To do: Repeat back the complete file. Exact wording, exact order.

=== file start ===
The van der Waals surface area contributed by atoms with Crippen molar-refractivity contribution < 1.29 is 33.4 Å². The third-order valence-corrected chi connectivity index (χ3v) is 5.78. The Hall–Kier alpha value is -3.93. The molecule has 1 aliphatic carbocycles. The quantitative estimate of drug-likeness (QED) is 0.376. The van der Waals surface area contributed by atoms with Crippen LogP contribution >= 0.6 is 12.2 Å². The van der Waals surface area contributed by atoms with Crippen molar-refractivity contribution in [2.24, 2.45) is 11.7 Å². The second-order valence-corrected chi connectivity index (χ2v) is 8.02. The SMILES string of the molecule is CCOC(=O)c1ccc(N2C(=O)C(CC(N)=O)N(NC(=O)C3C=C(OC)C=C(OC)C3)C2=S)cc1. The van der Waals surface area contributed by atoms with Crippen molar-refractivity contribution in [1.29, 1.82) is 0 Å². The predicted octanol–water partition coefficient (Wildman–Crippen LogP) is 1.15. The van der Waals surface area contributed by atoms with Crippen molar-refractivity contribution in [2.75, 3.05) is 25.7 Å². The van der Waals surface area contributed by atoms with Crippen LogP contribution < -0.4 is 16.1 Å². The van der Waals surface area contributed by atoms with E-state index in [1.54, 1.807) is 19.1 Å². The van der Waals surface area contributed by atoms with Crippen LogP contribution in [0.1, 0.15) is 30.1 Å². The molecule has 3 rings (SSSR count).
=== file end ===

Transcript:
The van der Waals surface area contributed by atoms with Crippen molar-refractivity contribution < 1.29 is 33.4 Å². The third-order valence-corrected chi connectivity index (χ3v) is 5.78. The Hall–Kier alpha value is -3.93. The molecule has 1 aliphatic carbocycles. The quantitative estimate of drug-likeness (QED) is 0.376. The van der Waals surface area contributed by atoms with Crippen LogP contribution >= 0.6 is 12.2 Å². The van der Waals surface area contributed by atoms with Crippen molar-refractivity contribution in [2.24, 2.45) is 11.7 Å². The second-order valence-corrected chi connectivity index (χ2v) is 8.02. The SMILES string of the molecule is CCOC(=O)c1ccc(N2C(=O)C(CC(N)=O)N(NC(=O)C3C=C(OC)C=C(OC)C3)C2=S)cc1. The van der Waals surface area contributed by atoms with Crippen molar-refractivity contribution in [1.29, 1.82) is 0 Å². The predicted octanol–water partition coefficient (Wildman–Crippen LogP) is 1.15. The van der Waals surface area contributed by atoms with Crippen molar-refractivity contribution in [2.75, 3.05) is 25.7 Å². The van der Waals surface area contributed by atoms with Crippen LogP contribution < -0.4 is 16.1 Å². The van der Waals surface area contributed by atoms with E-state index in [1.54, 1.807) is 19.1 Å². The van der Waals surface area contributed by atoms with Crippen LogP contribution in [0.1, 0.15) is 30.1 Å². The molecule has 3 rings (SSSR count).